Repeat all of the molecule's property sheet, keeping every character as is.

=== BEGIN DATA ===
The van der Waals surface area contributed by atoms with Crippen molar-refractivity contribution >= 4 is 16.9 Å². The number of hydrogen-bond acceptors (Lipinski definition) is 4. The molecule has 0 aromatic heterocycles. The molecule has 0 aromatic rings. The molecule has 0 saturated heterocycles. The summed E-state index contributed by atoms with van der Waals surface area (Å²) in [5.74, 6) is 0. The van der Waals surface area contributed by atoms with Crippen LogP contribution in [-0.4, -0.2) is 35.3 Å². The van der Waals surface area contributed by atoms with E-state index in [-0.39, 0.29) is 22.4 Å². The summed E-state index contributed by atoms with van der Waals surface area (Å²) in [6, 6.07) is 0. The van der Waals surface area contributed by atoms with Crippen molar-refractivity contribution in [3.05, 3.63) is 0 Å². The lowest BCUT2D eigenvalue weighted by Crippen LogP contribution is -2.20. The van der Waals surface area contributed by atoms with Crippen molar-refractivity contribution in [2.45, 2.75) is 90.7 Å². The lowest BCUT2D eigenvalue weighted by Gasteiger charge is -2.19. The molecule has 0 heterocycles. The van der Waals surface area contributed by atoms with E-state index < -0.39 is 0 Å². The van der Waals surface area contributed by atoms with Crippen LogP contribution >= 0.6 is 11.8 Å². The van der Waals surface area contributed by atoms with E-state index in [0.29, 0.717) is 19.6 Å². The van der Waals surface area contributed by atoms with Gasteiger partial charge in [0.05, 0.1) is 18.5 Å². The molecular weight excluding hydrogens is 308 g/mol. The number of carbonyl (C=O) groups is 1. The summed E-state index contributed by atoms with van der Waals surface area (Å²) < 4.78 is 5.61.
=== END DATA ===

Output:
The van der Waals surface area contributed by atoms with Crippen molar-refractivity contribution >= 4 is 16.9 Å². The number of hydrogen-bond acceptors (Lipinski definition) is 4. The molecule has 0 aromatic heterocycles. The molecule has 0 aromatic rings. The molecule has 0 saturated heterocycles. The summed E-state index contributed by atoms with van der Waals surface area (Å²) in [5.74, 6) is 0. The van der Waals surface area contributed by atoms with Crippen LogP contribution in [-0.4, -0.2) is 35.3 Å². The van der Waals surface area contributed by atoms with E-state index in [-0.39, 0.29) is 22.4 Å². The summed E-state index contributed by atoms with van der Waals surface area (Å²) in [6, 6.07) is 0. The van der Waals surface area contributed by atoms with Crippen molar-refractivity contribution in [3.05, 3.63) is 0 Å². The lowest BCUT2D eigenvalue weighted by Crippen LogP contribution is -2.20. The van der Waals surface area contributed by atoms with Crippen molar-refractivity contribution in [2.45, 2.75) is 90.7 Å². The lowest BCUT2D eigenvalue weighted by Gasteiger charge is -2.19. The molecule has 0 heterocycles. The van der Waals surface area contributed by atoms with E-state index < -0.39 is 0 Å². The van der Waals surface area contributed by atoms with Crippen LogP contribution >= 0.6 is 11.8 Å². The van der Waals surface area contributed by atoms with E-state index in [0.29, 0.717) is 19.6 Å². The van der Waals surface area contributed by atoms with Gasteiger partial charge in [0.05, 0.1) is 18.5 Å². The molecular weight excluding hydrogens is 308 g/mol. The number of carbonyl (C=O) groups is 1. The summed E-state index contributed by atoms with van der Waals surface area (Å²) < 4.78 is 5.61.